Tiny popping sounds are a roaster’s secret road map.
Do you have a Pavlovian response to the sound of coffee beans being ground? If you answered “yes,” you aren’t alone. According to an online survey conducted last year by the National Coffee Association, 83 percent of Americans drink coffee to the tune of 587 million cups a day. That’s a lot of joe, and a lot of grinding and steaming milk and percolating.
But there’s another sound that occurs in creating your next cup of coffee that’s crucial to its taste and virtually unknown to the millions who depend on it to start their days. It’s called the Maillard Reaction and sounds like a bowl of Rice Crispies, but this brief chorus of popping midway through a coffee roast is a crucial link in giving your morning ritual its distict flavor.
Out on the Brooklyn waterfront in New York City, there’s a picturesque brick building called the Liberty Warehouse. It dates back to the 1850s, and has huge iron shutters and doors. Inside door number 324, you’ll find Ed Kaufmann. He’s the Roasting Director for Joe Coffee, a small chain in New York and Philadelphia. And this is where he roasts his beans. It’s been a busy morning.
“I roasted a few thousand pounds of coffee for our stores,” he half yells over the sound of whirling fans and industrial machines.
Rows and rows of burlap sacks sit in the warehouse, stamped with names like “Finca Cielito” and “Finca El Suspiro.” They’re loaded with raw green coffee beans, from Nicaragua, Honduras, and Brazil, and they’re waiting for Ed and other roasters to turn them into the stuff we like to drink.
“When they arrive to me here, they’re green, and they don’t really taste very much like coffee,” Ed explains. “So this allows me to brown the sugars and roast the coffee to where it’s the color we all know, and so I can brew it.”
Ed roasts coffee on big machines he describes as “the child of a pizza oven and a clothes dryer.” It takes 9 to 13 minutes at 400 degrees Fahrenheit. And now that he’s got the day’s heavy-duty roasting done, he can play around, experimenting with different roasting techniques—more heat, less heat, faster, slower—and try new coffees before buying thousands of pounds.
“This coffee’s from Mexico,” he says pointing to a bowl of green coffee beans. “We’ll taste it tomorrow, and it’s basically waiting for us on the border of Texas. And as soon as we taste it, and we say we love it, then they send it to New Jersey. If we don’t love it… they dump it back in the ocean.”
He pauses and smiles. “No I’m just kidding. They don’t do that.”
Ed works on a sample roaster to test out small batches of new coffee. Picture a tiny clothes dryer, spinning beans over a gas flame. It’s open in front, so he can pull out a spoonful of coffee to inspect it.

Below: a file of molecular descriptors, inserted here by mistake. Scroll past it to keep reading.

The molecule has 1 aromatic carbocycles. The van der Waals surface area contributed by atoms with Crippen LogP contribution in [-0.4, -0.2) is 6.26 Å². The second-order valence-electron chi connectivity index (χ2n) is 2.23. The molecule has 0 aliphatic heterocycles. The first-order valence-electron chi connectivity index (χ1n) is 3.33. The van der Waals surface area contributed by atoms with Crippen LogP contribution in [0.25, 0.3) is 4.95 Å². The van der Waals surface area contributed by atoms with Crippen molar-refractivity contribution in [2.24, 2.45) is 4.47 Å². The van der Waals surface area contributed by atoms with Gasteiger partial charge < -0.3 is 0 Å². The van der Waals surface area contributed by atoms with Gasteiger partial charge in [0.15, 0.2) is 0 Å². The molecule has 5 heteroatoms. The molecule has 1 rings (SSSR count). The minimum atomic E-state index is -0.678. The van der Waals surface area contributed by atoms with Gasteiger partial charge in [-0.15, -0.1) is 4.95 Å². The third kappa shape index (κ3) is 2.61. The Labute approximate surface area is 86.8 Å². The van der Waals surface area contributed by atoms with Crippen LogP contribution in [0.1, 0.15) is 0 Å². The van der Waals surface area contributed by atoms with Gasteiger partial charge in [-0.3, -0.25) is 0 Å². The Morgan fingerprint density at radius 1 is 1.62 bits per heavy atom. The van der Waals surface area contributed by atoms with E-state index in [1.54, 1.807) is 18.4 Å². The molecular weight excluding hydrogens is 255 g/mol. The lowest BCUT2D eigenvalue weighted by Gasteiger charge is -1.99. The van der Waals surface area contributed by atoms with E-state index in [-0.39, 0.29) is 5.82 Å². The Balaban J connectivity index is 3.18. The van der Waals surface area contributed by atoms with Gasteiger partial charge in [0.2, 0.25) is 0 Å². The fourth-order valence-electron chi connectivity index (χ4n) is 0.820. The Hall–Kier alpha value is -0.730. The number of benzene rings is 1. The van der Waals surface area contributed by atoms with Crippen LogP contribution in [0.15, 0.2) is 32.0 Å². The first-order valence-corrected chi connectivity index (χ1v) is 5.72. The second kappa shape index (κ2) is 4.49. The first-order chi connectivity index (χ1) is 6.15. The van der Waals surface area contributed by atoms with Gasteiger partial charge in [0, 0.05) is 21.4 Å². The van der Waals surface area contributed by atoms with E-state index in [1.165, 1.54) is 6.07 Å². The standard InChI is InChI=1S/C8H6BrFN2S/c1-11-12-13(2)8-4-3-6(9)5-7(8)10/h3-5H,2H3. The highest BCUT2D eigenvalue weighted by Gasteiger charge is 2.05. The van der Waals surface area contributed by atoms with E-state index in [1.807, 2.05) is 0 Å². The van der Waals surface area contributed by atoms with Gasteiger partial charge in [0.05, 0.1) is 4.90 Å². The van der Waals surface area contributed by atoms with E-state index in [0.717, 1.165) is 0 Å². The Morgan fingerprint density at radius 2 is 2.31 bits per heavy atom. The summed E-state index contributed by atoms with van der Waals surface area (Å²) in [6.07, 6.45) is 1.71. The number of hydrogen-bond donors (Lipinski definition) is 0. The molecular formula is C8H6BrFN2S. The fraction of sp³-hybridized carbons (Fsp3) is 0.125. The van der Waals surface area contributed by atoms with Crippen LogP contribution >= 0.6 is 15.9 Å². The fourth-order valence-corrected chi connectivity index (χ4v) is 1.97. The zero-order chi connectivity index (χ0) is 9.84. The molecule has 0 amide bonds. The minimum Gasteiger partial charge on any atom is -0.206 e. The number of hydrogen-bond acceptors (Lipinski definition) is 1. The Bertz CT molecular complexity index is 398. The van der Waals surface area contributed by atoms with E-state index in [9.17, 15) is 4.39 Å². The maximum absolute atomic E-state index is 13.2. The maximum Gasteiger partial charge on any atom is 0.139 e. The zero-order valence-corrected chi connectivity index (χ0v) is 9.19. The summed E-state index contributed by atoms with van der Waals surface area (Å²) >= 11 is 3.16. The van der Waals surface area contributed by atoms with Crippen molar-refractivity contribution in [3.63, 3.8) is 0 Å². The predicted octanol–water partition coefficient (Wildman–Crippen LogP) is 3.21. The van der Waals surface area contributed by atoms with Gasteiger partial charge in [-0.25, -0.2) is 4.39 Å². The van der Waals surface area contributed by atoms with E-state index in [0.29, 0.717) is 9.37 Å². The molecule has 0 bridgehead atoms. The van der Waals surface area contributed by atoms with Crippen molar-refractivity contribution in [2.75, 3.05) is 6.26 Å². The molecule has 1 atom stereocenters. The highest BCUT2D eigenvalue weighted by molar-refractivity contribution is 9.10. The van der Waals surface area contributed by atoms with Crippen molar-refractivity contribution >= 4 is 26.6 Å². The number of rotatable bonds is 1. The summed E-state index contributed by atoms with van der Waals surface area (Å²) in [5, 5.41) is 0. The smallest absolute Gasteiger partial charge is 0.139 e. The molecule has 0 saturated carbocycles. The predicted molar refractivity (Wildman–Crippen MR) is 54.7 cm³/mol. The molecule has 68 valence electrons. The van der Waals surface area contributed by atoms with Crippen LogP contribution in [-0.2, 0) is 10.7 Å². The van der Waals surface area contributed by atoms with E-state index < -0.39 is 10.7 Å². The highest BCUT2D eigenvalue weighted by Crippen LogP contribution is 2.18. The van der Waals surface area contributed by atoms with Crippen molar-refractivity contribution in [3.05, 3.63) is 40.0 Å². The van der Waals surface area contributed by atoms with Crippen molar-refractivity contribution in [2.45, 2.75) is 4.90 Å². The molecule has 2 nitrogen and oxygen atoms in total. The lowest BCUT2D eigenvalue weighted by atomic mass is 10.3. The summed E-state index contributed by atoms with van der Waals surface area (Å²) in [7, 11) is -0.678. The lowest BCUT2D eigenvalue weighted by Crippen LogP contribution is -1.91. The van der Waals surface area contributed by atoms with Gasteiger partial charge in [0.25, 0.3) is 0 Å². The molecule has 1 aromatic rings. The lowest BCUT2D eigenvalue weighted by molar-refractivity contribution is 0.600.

“At the very beginning of the roast I use mostly my eyes to see how the water in the beans is evaporating,” he says, sniffing small samples of the beans a few times every minute. “I can smell if I’m going too fast or too slow, but I also start to smell things I’m going to smell and taste in the final cup of coffee. You know it smells like dry grass, wet grass, baking bread, and then eventually, starts smelling like coffee.”
But surprisingly, roasters like Ed don’t just use their eyes, noses, and watches to determine how close to ready their batch of coffee is—they use their ears, too. They actually listen to their beans.
Ed’s listening for a chorus of tiny pops to iminate from the roaster. The pops are a release of pressure that have built up in the cell walls of the heated beans. It’s referred to as “first crack,” which starts seven or eight minutes into the roast. Up to this point, the beans have been absorbing heat from the fire, but at first crack they begin to roast themselves with heat from internal chemical reactions.
“There’s the Maillard reaction,” says Ed as first crack begins. “There are breaking and making of complex polysaccharide sugar chains, and caramelizing of those polysaccharides. That’s just a few of hundreds.”
Then, just after first crack and that cascade of chemical reactions, Ed stops the roast. Listening to what the beans are telling him—the rate of cracking, the intensity of each pop—Ed says that helps him gauge how the roast is going.
“First crack is such a monumental part of the roast, and it can either make or break the coffee,” he explains. “If you go into first crack with too much momentum, you’re gonna really cook out nuance and acidity and some of the aromatic compounds that you’re gonna wanna smell and taste in your mug of coffee. On the other side if you go in with not enough momentum, you’re gonna leave a lot of plant matter in there, you’re gonna end up with green, tart, cereal, grassy flavors that aren’t absolutely delicious in the cup, when you know they’re there.”